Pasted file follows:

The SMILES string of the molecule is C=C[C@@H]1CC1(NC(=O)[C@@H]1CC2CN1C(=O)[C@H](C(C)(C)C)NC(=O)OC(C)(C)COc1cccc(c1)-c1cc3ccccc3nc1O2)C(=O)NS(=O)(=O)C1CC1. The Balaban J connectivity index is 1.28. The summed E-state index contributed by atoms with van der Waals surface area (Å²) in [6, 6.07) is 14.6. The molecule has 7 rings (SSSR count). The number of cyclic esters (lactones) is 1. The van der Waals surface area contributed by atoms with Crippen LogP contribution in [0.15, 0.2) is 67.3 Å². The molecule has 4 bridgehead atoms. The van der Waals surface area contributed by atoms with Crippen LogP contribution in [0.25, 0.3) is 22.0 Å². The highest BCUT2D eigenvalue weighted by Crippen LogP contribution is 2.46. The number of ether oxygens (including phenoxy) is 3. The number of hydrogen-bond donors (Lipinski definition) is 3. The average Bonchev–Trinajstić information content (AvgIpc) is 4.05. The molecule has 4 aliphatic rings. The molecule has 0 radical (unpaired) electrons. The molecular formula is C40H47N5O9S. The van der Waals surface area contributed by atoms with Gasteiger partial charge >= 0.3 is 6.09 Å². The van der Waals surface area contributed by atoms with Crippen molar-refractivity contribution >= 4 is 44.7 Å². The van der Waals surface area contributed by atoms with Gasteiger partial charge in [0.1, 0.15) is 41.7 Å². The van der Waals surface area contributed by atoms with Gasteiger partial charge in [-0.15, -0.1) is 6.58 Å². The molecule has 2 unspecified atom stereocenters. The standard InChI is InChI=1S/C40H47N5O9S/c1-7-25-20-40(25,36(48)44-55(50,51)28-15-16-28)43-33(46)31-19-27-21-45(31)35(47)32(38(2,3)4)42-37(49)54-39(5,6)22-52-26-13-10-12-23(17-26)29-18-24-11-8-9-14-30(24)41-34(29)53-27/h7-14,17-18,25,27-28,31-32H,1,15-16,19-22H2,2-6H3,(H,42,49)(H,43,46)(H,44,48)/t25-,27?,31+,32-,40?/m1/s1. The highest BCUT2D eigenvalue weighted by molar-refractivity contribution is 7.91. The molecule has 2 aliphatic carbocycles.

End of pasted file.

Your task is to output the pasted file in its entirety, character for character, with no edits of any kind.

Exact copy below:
The SMILES string of the molecule is C=C[C@@H]1CC1(NC(=O)[C@@H]1CC2CN1C(=O)[C@H](C(C)(C)C)NC(=O)OC(C)(C)COc1cccc(c1)-c1cc3ccccc3nc1O2)C(=O)NS(=O)(=O)C1CC1. The Balaban J connectivity index is 1.28. The summed E-state index contributed by atoms with van der Waals surface area (Å²) in [6, 6.07) is 14.6. The molecule has 7 rings (SSSR count). The number of cyclic esters (lactones) is 1. The van der Waals surface area contributed by atoms with Crippen LogP contribution in [0.15, 0.2) is 67.3 Å². The molecule has 4 bridgehead atoms. The van der Waals surface area contributed by atoms with Crippen LogP contribution in [0.25, 0.3) is 22.0 Å². The highest BCUT2D eigenvalue weighted by Crippen LogP contribution is 2.46. The number of ether oxygens (including phenoxy) is 3. The number of hydrogen-bond donors (Lipinski definition) is 3. The average Bonchev–Trinajstić information content (AvgIpc) is 4.05. The molecule has 4 aliphatic rings. The molecule has 0 radical (unpaired) electrons. The molecular formula is C40H47N5O9S. The van der Waals surface area contributed by atoms with Gasteiger partial charge >= 0.3 is 6.09 Å². The van der Waals surface area contributed by atoms with Crippen molar-refractivity contribution >= 4 is 44.7 Å². The van der Waals surface area contributed by atoms with Gasteiger partial charge in [0.1, 0.15) is 41.7 Å². The van der Waals surface area contributed by atoms with Gasteiger partial charge in [-0.15, -0.1) is 6.58 Å². The molecule has 2 unspecified atom stereocenters. The standard InChI is InChI=1S/C40H47N5O9S/c1-7-25-20-40(25,36(48)44-55(50,51)28-15-16-28)43-33(46)31-19-27-21-45(31)35(47)32(38(2,3)4)42-37(49)54-39(5,6)22-52-26-13-10-12-23(17-26)29-18-24-11-8-9-14-30(24)41-34(29)53-27/h7-14,17-18,25,27-28,31-32H,1,15-16,19-22H2,2-6H3,(H,42,49)(H,43,46)(H,44,48)/t25-,27?,31+,32-,40?/m1/s1. The highest BCUT2D eigenvalue weighted by molar-refractivity contribution is 7.91. The molecule has 2 aliphatic carbocycles.